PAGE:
Behind the scenes Brennan has been one of the administration’s stronger proponents for partially explaining certain justifications for the targeted killing program. The reason for this is that many veteran policymakers recognize that the Bush administration’s policy of denying the existence of late-night explosions in Pakistan, Yemen, and Somalia was unsustainable. To protect the program from externally-imposed limits via domestic or international pressure, the Obama administration had to provide its own carefully crafted policy and legal justifications. Where controversy or probing questions arose, such as whether the United States conducts signature strikes against anonymous suspected militants, the Obama administration has remained silent.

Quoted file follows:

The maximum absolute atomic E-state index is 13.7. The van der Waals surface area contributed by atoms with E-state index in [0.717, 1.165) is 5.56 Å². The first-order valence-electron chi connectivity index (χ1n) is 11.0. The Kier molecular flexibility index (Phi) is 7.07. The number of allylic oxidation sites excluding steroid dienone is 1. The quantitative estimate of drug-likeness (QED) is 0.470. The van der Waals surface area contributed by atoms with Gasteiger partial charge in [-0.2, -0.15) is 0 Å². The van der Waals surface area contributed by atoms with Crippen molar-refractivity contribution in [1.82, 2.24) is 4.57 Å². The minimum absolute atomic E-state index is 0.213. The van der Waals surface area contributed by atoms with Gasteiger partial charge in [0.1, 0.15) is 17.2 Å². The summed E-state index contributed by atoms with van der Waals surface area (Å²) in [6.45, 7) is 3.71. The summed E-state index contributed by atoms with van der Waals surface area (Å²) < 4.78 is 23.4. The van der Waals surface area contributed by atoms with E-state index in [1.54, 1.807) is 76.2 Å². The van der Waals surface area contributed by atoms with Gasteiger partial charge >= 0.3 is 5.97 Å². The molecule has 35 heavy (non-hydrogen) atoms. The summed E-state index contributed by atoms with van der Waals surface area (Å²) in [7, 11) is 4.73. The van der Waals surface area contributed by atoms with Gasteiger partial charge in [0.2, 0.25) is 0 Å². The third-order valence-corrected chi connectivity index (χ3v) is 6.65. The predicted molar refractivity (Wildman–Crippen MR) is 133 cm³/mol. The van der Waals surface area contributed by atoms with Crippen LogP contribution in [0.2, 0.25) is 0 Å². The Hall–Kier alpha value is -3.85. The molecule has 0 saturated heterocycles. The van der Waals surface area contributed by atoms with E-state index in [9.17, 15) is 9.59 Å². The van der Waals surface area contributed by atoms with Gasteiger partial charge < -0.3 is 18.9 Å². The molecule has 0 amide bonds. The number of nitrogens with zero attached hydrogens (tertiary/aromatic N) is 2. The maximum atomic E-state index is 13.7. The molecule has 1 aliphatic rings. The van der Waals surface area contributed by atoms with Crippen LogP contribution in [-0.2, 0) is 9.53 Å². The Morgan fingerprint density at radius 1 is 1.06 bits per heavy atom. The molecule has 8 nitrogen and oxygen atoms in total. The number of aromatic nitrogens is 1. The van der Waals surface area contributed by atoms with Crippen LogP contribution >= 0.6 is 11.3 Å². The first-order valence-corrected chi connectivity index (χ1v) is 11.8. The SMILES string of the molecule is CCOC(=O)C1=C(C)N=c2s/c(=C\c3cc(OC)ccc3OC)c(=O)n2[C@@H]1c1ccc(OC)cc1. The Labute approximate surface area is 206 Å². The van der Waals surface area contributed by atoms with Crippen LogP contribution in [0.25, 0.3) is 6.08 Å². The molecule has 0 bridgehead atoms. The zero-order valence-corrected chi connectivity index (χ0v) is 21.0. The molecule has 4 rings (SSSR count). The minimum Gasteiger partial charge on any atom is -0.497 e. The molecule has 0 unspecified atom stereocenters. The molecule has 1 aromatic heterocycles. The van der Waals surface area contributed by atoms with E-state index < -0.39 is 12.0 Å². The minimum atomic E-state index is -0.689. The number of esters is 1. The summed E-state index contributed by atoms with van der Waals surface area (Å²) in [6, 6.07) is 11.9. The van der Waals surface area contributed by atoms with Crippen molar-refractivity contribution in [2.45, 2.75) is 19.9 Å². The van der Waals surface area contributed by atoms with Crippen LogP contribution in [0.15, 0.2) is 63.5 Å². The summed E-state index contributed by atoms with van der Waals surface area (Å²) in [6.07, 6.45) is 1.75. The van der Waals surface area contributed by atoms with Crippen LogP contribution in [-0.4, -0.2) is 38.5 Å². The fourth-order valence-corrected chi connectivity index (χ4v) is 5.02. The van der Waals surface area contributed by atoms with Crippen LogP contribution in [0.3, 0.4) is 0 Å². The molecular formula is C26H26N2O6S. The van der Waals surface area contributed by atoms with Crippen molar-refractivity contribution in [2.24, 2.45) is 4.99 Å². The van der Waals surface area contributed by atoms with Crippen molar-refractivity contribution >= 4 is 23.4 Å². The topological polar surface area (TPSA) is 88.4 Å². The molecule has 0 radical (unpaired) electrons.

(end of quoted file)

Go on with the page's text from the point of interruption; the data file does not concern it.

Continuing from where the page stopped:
The Bush administration engaged in the extraordinary rendition of terrorist suspects to third-party countries, torture, and warrantless wiretapping. Ultimately, domestic political pressure led to significant reforms or termination for all three. Brennan and others fear this could happen with targeted killings as well.

Wide descretion